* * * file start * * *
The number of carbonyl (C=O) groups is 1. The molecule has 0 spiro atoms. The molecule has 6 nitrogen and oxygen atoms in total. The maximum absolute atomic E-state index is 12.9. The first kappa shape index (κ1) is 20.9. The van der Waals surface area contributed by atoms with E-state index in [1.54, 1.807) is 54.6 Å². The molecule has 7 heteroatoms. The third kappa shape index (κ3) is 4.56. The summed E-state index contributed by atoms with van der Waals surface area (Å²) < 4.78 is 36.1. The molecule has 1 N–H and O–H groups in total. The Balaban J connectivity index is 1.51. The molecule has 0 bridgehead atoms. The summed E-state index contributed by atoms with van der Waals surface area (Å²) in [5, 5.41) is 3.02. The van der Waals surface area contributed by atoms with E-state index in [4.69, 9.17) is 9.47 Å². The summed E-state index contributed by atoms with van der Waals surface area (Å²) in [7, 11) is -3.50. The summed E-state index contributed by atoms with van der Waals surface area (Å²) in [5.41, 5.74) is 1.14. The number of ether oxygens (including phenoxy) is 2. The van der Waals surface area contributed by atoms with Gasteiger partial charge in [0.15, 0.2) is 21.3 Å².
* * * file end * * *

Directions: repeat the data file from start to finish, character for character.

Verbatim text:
The number of carbonyl (C=O) groups is 1. The molecule has 0 spiro atoms. The molecule has 6 nitrogen and oxygen atoms in total. The maximum absolute atomic E-state index is 12.9. The first kappa shape index (κ1) is 20.9. The van der Waals surface area contributed by atoms with E-state index in [1.54, 1.807) is 54.6 Å². The molecule has 7 heteroatoms. The third kappa shape index (κ3) is 4.56. The summed E-state index contributed by atoms with van der Waals surface area (Å²) < 4.78 is 36.1. The molecule has 1 N–H and O–H groups in total. The Balaban J connectivity index is 1.51. The molecule has 0 bridgehead atoms. The summed E-state index contributed by atoms with van der Waals surface area (Å²) in [5, 5.41) is 3.02. The van der Waals surface area contributed by atoms with E-state index in [4.69, 9.17) is 9.47 Å². The summed E-state index contributed by atoms with van der Waals surface area (Å²) in [7, 11) is -3.50. The summed E-state index contributed by atoms with van der Waals surface area (Å²) in [5.41, 5.74) is 1.14. The number of ether oxygens (including phenoxy) is 2. The van der Waals surface area contributed by atoms with Gasteiger partial charge in [0.15, 0.2) is 21.3 Å².